WHY I Hike & WHY You Should Too!

There is an understated simplicity of hiking. One foot presses on in front of the other. Eyes scan the path for our foothold, then into the distance and our surrounds taking in the environment. The sounds of the forest, beach or parks reach our ears in a song of birds, beach waves crashing or wind through the trees. We are interconnected with the world around us and melt into the web.

Razorback Ridge Hike- looking towards Mt Buffalo- April 2019

Nature walks aka hiking, is our place to reset. Our primal nature that lies deep in our DNA recognizes when we are ‘home’. In colour psychology, green represents calm, tranquility, health and is believed to relieve stress and assist in healing.

Green is the colour of Nature and the visual connection we have is deep rooted in our primal DNA. Where there is green, there is water, life and our survival. At a cellular level our bodies recognize this security and activate our parasympathetic nervous system to rest and digest.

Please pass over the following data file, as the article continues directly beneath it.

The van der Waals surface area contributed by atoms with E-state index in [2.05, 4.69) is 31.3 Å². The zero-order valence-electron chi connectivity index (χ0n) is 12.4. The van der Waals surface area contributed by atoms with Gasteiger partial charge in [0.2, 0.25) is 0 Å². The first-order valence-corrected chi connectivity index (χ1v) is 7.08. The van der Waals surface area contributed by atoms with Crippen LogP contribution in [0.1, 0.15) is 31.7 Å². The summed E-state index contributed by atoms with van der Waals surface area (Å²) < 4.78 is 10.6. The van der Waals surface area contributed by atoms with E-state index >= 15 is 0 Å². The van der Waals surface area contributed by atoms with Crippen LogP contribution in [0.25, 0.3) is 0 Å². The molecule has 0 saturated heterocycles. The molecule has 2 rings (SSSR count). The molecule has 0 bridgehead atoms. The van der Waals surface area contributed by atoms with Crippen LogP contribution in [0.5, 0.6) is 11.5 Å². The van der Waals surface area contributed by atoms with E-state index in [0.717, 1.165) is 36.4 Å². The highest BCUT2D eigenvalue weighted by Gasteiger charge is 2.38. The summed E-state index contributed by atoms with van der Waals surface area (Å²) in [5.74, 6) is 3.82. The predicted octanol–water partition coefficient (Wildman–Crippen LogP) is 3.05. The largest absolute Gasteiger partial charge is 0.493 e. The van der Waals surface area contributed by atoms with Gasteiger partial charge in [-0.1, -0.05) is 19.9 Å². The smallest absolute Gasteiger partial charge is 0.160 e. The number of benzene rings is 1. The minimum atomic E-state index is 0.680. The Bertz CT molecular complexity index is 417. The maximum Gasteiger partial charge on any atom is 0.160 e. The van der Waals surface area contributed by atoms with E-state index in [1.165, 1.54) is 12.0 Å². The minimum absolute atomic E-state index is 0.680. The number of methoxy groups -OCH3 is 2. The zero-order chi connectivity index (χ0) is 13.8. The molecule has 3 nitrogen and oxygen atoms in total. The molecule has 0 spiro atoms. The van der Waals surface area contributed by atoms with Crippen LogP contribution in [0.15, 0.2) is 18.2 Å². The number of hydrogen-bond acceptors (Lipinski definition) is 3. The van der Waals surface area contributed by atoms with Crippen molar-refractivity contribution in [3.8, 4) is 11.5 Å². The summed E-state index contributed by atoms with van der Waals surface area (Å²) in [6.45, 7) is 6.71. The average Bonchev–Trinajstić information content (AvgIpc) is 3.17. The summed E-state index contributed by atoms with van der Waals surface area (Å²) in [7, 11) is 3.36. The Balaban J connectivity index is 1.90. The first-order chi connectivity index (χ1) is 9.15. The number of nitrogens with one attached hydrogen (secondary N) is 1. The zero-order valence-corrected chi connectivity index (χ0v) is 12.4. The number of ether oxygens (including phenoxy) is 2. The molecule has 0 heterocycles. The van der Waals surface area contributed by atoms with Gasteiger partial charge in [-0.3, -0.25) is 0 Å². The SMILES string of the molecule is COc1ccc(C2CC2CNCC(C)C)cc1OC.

Intuitively, deep within our bones there is an instinct, a euphoric feeling that is often hard to describe when we immerse ourselves in Nature. We crave this feeling, this sense of well-being, this sense of comfort physiologically.

Hiking gets your outdoors. It’s not an exercise that can be done indoors watching Netflix. Depending on your cadence it can provide a stimulating challenge. A great cardio vascular workout traversing trails up the side of a mountain or sand walking, our entire body utilizes large muscle groups to provide strength and support. Our leg muscles burn as we climb and our oblique wrap tight to support our spine as we push through the invisible barriers of our mind.

Connect within a group of like-minded people and you level up the benefits. As humans we thrive on a sense of belonging. A connection with others. Our early ancestors relied on a social network to not only survive but thrive by eating, sleeping, hunting and playing together.

Physiologically when we are connected in our network we are delivered with a hit of feel good hormones and neurotransmitters, providing throughout human evolution the reward of feeling good. We repeat these behaviours and essentially pass on this genetic code to our offspring as a way of conserving the knowledge and developing the human race.